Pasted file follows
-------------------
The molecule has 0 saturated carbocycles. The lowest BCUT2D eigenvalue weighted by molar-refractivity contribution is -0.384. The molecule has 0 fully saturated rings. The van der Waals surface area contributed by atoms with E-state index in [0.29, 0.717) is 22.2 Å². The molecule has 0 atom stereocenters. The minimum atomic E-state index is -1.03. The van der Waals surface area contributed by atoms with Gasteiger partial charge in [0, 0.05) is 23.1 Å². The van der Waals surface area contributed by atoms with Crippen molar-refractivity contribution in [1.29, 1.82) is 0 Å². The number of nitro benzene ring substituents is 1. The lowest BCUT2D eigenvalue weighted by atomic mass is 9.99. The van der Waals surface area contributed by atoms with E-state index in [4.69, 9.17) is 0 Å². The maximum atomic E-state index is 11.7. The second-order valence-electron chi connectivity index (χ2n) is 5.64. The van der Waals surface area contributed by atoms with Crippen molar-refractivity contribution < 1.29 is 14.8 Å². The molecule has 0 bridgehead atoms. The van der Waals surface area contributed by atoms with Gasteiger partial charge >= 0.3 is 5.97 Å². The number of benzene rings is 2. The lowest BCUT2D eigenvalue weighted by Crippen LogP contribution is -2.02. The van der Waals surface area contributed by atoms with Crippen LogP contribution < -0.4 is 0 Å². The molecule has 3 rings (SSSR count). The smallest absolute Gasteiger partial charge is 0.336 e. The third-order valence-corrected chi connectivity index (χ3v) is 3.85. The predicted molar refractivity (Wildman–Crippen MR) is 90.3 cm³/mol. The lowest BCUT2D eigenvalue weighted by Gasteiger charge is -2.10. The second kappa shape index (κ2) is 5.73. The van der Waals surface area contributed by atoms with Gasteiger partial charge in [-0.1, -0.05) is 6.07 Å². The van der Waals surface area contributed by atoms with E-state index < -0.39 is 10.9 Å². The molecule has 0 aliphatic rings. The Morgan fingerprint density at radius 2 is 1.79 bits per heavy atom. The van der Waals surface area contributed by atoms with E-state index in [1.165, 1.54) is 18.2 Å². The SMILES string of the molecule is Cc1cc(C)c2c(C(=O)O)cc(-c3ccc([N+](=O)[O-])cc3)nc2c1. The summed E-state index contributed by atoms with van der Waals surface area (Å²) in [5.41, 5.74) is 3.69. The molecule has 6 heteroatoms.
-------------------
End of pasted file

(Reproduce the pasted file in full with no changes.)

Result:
The molecule has 0 saturated carbocycles. The lowest BCUT2D eigenvalue weighted by molar-refractivity contribution is -0.384. The molecule has 0 fully saturated rings. The van der Waals surface area contributed by atoms with E-state index in [0.29, 0.717) is 22.2 Å². The molecule has 0 atom stereocenters. The minimum atomic E-state index is -1.03. The van der Waals surface area contributed by atoms with Gasteiger partial charge in [0, 0.05) is 23.1 Å². The van der Waals surface area contributed by atoms with Crippen molar-refractivity contribution in [1.29, 1.82) is 0 Å². The number of nitro benzene ring substituents is 1. The lowest BCUT2D eigenvalue weighted by atomic mass is 9.99. The van der Waals surface area contributed by atoms with E-state index in [4.69, 9.17) is 0 Å². The maximum atomic E-state index is 11.7. The second-order valence-electron chi connectivity index (χ2n) is 5.64. The van der Waals surface area contributed by atoms with Crippen molar-refractivity contribution < 1.29 is 14.8 Å². The molecule has 0 bridgehead atoms. The van der Waals surface area contributed by atoms with Gasteiger partial charge >= 0.3 is 5.97 Å². The number of benzene rings is 2. The lowest BCUT2D eigenvalue weighted by Crippen LogP contribution is -2.02. The van der Waals surface area contributed by atoms with Crippen LogP contribution < -0.4 is 0 Å². The molecule has 3 rings (SSSR count). The smallest absolute Gasteiger partial charge is 0.336 e. The third-order valence-corrected chi connectivity index (χ3v) is 3.85. The predicted molar refractivity (Wildman–Crippen MR) is 90.3 cm³/mol. The lowest BCUT2D eigenvalue weighted by Gasteiger charge is -2.10. The second kappa shape index (κ2) is 5.73. The van der Waals surface area contributed by atoms with Gasteiger partial charge in [-0.1, -0.05) is 6.07 Å². The van der Waals surface area contributed by atoms with E-state index < -0.39 is 10.9 Å². The molecule has 0 aliphatic rings. The Morgan fingerprint density at radius 2 is 1.79 bits per heavy atom. The van der Waals surface area contributed by atoms with E-state index in [1.165, 1.54) is 18.2 Å². The SMILES string of the molecule is Cc1cc(C)c2c(C(=O)O)cc(-c3ccc([N+](=O)[O-])cc3)nc2c1. The summed E-state index contributed by atoms with van der Waals surface area (Å²) in [5.41, 5.74) is 3.69. The molecule has 6 heteroatoms.